Archbishop Gregory issues a public apology to the diocese for his new excessively lavish house and announces he’s putting it on the market
After the scandal involving the disgraced bishop of Limburg, Franz-Peter Tebartz-Van Els, another diocese has ended up in the spotlight after it was discovered its bishop had spent $2,2 million dollars on a new residence. The man in question is the Archbishop of Atlanta (US) Archbishop Wilton Gregory. The archbishop published an open letter in the diocesan weekly in which he publicly apologises to faithful for the excessive sums of money spent on the bishop’s residence. This was after revelations made by the local press about the local Church’s real estate expenses began to cause a stir in the local diocese. The bishop’s new residence, a mansion donated by Joseph Mitchell, a nephew of “Gone With The Wind” author, Margaret Mitchell.
Gregory was formerly Auxiliary Bishop of Chicago assisting Cardinal Joseph Bernardin and is a prominent figure within the US Catholic Church: he was President of the US Bishops’ Conference from 2001 to 2004 and was the first African American prelate to be elected to this position.
In his open letter, the archbishop explains that the reason he was moving residence was that the Atlanta cathedral parish needed extra space for its pastoral activities. Hence the decision to free up the archbishop’s previous residence and making the most of the donation offered by the Mitchells. But many local faithful were unhappy about the decision to build a new representational building instead of just a simple house for the pastor’s use.
“We are disturbed and disappointed to see our church leaders not setting the example of a simple life as Pope Francis calls for. How can we instil this in our children when they see their archdiocesan leadership living extravagantly?” Mgr. Gregory’s letter reads.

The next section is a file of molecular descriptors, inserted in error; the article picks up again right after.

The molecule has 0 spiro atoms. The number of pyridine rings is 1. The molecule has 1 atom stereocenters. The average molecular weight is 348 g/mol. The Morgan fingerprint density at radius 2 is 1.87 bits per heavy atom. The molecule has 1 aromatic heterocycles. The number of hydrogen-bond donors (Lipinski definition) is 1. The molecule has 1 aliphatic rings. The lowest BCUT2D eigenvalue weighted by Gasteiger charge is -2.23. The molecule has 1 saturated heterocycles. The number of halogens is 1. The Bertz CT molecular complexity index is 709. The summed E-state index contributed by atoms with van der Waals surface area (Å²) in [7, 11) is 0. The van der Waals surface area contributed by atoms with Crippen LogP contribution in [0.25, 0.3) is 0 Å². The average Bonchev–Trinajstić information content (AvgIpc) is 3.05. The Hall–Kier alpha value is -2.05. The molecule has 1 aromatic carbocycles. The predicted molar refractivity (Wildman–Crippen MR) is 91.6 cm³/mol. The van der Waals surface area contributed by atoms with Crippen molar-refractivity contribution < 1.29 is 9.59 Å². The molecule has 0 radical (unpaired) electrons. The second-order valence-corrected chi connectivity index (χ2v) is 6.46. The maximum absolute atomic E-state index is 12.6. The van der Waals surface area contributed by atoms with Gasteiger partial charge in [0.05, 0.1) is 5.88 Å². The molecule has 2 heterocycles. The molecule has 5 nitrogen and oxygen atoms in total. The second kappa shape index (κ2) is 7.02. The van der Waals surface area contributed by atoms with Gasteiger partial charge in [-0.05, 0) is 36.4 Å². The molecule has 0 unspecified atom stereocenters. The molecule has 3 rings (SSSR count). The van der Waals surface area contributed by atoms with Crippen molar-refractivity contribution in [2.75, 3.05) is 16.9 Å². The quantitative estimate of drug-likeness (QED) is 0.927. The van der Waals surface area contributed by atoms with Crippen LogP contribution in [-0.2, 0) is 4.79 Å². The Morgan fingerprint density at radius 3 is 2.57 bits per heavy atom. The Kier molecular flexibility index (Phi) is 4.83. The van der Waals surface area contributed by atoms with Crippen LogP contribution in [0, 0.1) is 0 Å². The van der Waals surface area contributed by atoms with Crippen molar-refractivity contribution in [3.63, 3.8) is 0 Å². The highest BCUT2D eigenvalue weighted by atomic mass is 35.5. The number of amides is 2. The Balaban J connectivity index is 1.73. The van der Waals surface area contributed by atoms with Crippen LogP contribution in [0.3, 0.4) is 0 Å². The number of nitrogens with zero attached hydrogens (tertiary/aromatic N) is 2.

In the letter, Mgr. Gregory expresses gratitude for the sincerity of his flock’s criticisms. “What we didn’t stop to consider, and that oversight rests with me and me alone, was that the world and the Church have changed. Even before the phenomenon we have come to know as Pope Francis was elected to the Chair of Peter, we Bishops of the Church were reminded by our own failings and frailty that we are called to live more simply, more humbly, and more like Jesus Christ who challenges us to be in the world and not of the world.”
Hence his public apology: “As the Shepherd of this local Church, a responsibility I hold more dear than any other, certainly more than any configuration of brick and mortar, I am disappointed that, while my advisors and I were able to justify this project fiscally, logistically and practically, I personally failed to project the cost in terms of my own integrity and pastoral credibility with the people of God of north and central Georgia.”
Gregory concludes by announcing that he will now be presenting the issue before the Archdiocesan Council so as to discuss how to go about putting the new residence on the market and move to another abode that is more in line with the sober lifestyle bishops are being asked to lead.